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Religious debate starts a conversation between believers and nonbelievers

POSTED: December 3, 2011 1:30 a.m.
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Matt Dillahunty

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According to the U.S. Census Bureau, 75 percent of American adults identify themselves as Christians.

With such an overwhelming majority, members of the Secular Student Alliance at Gainesville State College thought it would be easy to find someone willing to share their Christian beliefs in a debate against an atheist.

However, such was not the case.

"With all the churches my husband and I attend in the area and with all the sermons we listen to on a regular basis about the evils of atheism, we thought preachers would be lining up for a chance to debate a real live atheist in public," said Devidyal Givens, a Gainesville State student.

"I contacted close to 20 evangelical leaders in the Gainesville area before Covenant Connections (Church in Flowery Branch) stepped up to the plate. I am truly grateful that Mark Allison would participate."

Although Allison was inexperienced, he welcomed the opportunity.

"I’m very surprised that more people wouldn’t come out and discuss Christianity with someone who has opposing views," said Allison, Covenant Connections School of Ministry director.

"If Christianity is true, and I believe it is, it should be able to stand up to debate."

During the debate, Allison shared the stage with Matt Dillahunty, who is the host of "The Atheist Experience," a public access channel program that airs in Texas.

The debate centered around a main topic — "Good Without God."

"It’s hard to avoid hearing, ‘God is good and without God there is no good and atheists are all evil,’" said Givens, who is an atheist.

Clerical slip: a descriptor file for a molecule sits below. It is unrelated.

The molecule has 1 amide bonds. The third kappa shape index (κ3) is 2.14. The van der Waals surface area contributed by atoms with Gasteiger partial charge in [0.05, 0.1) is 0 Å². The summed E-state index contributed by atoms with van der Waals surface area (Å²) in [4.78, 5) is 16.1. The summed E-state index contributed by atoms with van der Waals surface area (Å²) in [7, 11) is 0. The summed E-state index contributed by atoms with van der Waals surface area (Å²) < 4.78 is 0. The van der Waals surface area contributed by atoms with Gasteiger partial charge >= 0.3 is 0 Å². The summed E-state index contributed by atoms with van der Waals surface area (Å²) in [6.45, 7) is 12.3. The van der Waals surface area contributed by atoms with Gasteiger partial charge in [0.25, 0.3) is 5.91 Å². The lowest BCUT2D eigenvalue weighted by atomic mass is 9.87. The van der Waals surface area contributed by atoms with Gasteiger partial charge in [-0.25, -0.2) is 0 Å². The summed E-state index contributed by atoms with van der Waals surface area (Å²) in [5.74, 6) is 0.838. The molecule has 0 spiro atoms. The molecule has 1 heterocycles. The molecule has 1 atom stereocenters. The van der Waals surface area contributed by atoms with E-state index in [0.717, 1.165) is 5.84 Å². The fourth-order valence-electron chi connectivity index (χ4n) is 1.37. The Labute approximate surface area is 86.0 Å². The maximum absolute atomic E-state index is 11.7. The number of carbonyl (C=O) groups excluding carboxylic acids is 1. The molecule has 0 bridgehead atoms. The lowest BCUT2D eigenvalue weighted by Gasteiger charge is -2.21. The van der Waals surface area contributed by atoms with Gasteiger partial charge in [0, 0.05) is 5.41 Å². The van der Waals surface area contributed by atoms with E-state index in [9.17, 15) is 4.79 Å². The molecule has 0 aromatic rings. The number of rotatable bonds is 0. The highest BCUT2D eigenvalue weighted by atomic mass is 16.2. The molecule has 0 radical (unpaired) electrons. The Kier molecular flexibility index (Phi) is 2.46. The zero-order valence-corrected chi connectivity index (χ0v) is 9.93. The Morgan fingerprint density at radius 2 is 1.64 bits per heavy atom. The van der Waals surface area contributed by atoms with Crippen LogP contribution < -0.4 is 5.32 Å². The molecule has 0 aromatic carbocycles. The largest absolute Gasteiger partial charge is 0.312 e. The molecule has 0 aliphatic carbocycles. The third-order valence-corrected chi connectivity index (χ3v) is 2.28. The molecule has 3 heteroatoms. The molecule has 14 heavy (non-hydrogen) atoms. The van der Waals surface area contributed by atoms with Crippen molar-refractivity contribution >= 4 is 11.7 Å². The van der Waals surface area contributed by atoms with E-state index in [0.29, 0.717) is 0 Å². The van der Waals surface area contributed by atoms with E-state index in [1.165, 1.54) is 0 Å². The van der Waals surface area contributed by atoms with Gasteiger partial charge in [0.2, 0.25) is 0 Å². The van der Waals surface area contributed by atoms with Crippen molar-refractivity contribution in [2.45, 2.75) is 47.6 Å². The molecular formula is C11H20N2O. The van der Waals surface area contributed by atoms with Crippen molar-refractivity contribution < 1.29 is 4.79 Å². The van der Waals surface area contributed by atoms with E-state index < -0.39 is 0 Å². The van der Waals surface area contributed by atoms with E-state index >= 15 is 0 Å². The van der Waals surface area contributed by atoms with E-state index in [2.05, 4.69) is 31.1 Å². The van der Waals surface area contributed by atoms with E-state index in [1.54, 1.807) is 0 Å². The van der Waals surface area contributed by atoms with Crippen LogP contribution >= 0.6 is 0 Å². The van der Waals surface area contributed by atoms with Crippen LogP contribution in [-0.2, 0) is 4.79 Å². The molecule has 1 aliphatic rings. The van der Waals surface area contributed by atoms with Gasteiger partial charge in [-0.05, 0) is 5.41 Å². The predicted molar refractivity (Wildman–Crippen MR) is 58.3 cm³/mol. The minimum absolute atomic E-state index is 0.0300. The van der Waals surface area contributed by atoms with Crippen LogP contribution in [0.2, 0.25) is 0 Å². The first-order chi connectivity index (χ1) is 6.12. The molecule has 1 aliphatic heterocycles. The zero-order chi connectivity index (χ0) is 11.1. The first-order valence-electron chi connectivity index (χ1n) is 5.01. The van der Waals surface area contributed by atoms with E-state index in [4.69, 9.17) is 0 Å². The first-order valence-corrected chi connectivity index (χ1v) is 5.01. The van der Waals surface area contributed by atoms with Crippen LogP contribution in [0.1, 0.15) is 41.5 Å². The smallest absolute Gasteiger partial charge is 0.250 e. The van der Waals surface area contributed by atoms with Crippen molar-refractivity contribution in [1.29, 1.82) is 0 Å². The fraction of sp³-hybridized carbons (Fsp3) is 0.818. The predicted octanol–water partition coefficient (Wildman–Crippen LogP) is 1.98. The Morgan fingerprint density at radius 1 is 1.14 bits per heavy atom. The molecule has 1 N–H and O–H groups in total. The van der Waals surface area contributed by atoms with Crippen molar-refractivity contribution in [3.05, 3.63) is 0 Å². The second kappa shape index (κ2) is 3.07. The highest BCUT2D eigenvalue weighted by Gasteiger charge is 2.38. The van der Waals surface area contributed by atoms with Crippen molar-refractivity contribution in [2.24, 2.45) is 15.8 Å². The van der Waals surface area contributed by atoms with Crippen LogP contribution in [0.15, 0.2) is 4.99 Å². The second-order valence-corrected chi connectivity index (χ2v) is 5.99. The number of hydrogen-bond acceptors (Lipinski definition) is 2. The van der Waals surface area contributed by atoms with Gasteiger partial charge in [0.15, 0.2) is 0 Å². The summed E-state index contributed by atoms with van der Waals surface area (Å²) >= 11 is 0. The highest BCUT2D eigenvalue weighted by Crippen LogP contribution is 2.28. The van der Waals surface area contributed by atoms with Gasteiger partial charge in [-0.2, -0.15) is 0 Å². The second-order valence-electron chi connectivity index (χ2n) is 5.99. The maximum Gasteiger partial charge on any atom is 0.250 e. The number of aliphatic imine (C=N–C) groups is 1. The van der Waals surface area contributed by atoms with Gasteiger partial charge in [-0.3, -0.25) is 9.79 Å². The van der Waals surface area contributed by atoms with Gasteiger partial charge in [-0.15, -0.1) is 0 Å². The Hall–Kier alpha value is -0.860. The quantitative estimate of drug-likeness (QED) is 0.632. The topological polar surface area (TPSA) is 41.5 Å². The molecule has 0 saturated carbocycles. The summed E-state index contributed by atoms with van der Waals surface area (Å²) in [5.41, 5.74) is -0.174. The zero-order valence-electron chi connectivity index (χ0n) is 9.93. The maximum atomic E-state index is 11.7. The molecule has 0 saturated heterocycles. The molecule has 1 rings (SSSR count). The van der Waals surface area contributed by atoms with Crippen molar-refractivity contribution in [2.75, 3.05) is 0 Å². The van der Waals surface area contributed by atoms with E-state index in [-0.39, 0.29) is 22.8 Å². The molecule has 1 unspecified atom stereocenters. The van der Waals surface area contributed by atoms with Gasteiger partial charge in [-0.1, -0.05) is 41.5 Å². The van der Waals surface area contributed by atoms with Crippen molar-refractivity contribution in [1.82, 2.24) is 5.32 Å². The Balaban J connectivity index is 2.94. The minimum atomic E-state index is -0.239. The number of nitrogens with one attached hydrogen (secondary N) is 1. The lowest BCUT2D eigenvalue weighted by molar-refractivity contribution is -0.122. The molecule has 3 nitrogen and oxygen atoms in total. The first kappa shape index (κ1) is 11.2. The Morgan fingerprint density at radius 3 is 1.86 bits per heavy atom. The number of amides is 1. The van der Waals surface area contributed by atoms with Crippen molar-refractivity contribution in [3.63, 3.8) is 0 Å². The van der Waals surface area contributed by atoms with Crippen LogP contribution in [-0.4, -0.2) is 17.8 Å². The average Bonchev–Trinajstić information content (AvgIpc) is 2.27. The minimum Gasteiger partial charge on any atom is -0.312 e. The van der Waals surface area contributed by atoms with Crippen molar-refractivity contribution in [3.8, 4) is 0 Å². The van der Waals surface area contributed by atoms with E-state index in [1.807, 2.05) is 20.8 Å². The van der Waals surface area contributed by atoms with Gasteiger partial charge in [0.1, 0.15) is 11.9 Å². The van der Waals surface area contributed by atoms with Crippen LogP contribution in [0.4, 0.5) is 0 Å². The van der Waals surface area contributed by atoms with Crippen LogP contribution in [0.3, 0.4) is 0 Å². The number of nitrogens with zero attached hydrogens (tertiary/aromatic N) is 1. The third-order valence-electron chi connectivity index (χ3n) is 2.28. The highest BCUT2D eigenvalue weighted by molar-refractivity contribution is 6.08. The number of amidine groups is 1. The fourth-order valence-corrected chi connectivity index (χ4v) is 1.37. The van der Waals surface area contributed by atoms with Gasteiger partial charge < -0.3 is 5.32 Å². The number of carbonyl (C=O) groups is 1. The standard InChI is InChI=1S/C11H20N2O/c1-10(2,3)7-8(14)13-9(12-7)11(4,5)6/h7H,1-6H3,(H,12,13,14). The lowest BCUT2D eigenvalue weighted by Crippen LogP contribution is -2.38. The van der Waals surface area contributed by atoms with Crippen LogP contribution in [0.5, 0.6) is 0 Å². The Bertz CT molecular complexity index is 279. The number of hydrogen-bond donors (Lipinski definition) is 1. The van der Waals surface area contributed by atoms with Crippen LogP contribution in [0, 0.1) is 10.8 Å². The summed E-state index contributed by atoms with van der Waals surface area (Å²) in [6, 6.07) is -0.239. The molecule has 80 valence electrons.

"Secularists disagree with that wholeheartedly. (There is) a very long list of atrocities all done in the name of God. Sure there are good things done in the name of God, but Christians too often forget the evils done for the sake of God."

Although they covered many topics, that was one area where the two debaters agreed — all people, whether or not they’re Christians, have the ability to be good.

The real question, Allison says, is whether or not people could be morally just, if there wasn’t a God to define the moral categories like good and bad.

They also covered issues like stem cell research, cheating spouses and dealing with teen relationships.

Dillahunty and Allison answered spontaneous questions from the audience and also presented points and counter-points to prepared questions submitted by students.

One exchange focused on the belief of redemption in the afterlife.

"From a Christian perspective, there’s always a chance for redemption and hope, no matter what you’ve done," Allison said.

"Whenever you get to a point in life where you need to make a decision, God says, ‘Will you follow me or go your own way.’ We either follow, or do our own thing. Every time we reach a crossroads, we have that option for redemption."

Dillahunty didn’t completely agree. He believes people should do the right thing now, instead of focusing on an ability to possibly redeem your behavior later.

"This is the one and only life I’m going to get as far as I can tell. Meaning we need to be held accountable for our actions in the here and now," Dillahunty said.

"If this is the one and only life that I get, I should do right by people now."

Instead of teaching children to follow certain religious ideologies, Dillahunty says there are more pressing lessons to be taught.

"The idea that we live in a vacuum is nonsense. Every one of my actions impacts everyone around me," Dillahunty said.

"Teaching kids about honesty, self-respect and personal responsibility is one of the best things you can do."

According to Givens, the purpose of the debate wasn’t to say that one way of thinking was right and the other was wrong.

Instead, it was about opening lines of communication between everyone, believers and nonbelievers alike.

"My hopes were that at least one person who walked into the room believing that all atheists are evil people, would walk out of the room at least considering that may not be true," Givens said.

"Colleges and universities should be places of diversity, critical thought and most importantly, a place to have new ideas shown to you.

"How can we have an intelligent youth make informed decisions about their lives and the future of the world if all they know is a small, small world of conservative Northeast Georgia?"



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